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Latest RRR reduction aims to ease pressure

Date: 2022-12-07
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More cuts in banks' reserve requirement ratio remain possible in the first half of next year if downward economic pressure necessitates more easing measures, experts said following the latest RRR cut taking effect on Monday.

The RRR refers to the proportion of money that lenders must hold as reserves. Effective on Monday, the People's Bank of China, the country's central bank, reduced the RRR for financial institutions by 0.25 percentage point, injecting about 500 billion yuan ($71.95 billion) in long-term liquidity.

Experts said the cut will help maintain ample market liquidity at the end of the year and expand financial institutions' funding sources while reducing their funding costs. This will help boost their lending to the real economy, as part of the country's ramped-up efforts to stabilize economic growth in the face of COVID-19 uncertainties.

Also, the move marks the second RRR cut this year following another one of the same extent in April, indicating that the easing cycle of the country's monetary policy has yet to finish, they said.

Zheng Houcheng, director of Yingda Securities Research Institute, said a cut of 0.25 percentage point-instead of one of 0.5 percentage point that is more frequently used-may indicate that the PBOC is saving some policy leeway for next year.

Zheng said it is likely to see another RRR cut in the first half of 2023 when the economy may continue to feel some downward pressure while inflation remains low.

A weak global economy and a high comparison base this year mean that factory-gate prices may continue to fall early next year. Meanwhile, the combination of COVID-19 uncertainties and slowing exports may restrict the strength of economic recovery in the first half, Zheng said.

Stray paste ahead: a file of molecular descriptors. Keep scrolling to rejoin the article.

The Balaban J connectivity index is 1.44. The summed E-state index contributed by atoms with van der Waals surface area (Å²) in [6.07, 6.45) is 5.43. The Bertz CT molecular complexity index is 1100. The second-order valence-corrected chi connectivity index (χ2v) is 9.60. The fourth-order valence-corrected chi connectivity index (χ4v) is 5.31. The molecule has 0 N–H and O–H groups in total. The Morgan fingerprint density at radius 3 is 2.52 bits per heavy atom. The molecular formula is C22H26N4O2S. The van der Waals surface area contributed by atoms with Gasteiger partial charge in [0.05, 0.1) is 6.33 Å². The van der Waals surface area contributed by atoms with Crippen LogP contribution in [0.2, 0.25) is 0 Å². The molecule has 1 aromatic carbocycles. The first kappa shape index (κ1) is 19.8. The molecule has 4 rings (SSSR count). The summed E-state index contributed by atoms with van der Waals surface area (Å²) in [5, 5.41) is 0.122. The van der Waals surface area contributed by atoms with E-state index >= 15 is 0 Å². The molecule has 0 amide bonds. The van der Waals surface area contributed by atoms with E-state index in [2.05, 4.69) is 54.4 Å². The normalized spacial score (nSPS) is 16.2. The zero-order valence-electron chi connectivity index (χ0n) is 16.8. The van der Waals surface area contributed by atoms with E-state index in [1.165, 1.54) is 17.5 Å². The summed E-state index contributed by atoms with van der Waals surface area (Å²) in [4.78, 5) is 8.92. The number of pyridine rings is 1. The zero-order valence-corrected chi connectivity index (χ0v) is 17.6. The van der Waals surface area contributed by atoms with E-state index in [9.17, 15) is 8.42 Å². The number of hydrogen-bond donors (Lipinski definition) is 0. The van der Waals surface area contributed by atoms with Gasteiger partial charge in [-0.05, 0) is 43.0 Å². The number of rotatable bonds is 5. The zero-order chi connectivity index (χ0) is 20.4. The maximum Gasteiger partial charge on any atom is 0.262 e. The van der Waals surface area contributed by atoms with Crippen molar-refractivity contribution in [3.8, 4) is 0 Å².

Zhu Haibin, JPMorgan's chief China economist, also said in a recent report that he expects another RRR cut of 0.25 percentage point in mid-2023, as China's monetary policy is projected to maintain the current stance in a low inflationary environment.

As Monday's cut points to a continuation of an accommodative policy stance while recent optimizations in COVID-19 containment lifted investor sentiment, China's A-share market has sustained a rebound that started at the beginning of November.

Led by State-owned construction companies and telecommunications operators, the benchmark Shanghai Composite Index rose 1.76 percent on Monday to close at 3211.81 points, the first time that the index ended above the 3200 level since mid-September.

Nevertheless, experts said the forecast of more RRR cuts might still be weakened by the PBOC's growing attention to inflation and a currently rather low level of RRR that could narrow room for future cuts.

Yi Gang, China's central bank governor, said in November that the country has cut the RRR 13 times since 2018, lowering the average RRR from 15 percent to about 8 percent.

Monday's cut has further brought the weighted average RRR to 7.8 percent, a level that experts said is relatively low both in history and when compared to other developing economies.

'Whether there will be more cuts in interest rates and the RRR depends on the COVID-19 situation and economic data,' said Shan Hui, chief China economist at Goldman Sachs.

While China's monetary policy is projected to remain overall accommodative in the first half of next year, policy normalization may start from the second quarter if the economy gradually overcomes COVID-related disruptions, Shan said.

Moreover, the PBOC flagged the possibility of a future rise in inflation in its third-quarter monetary policy report, which experts said has implied a more cautious stance in maintaining an accommodative monetary policy.


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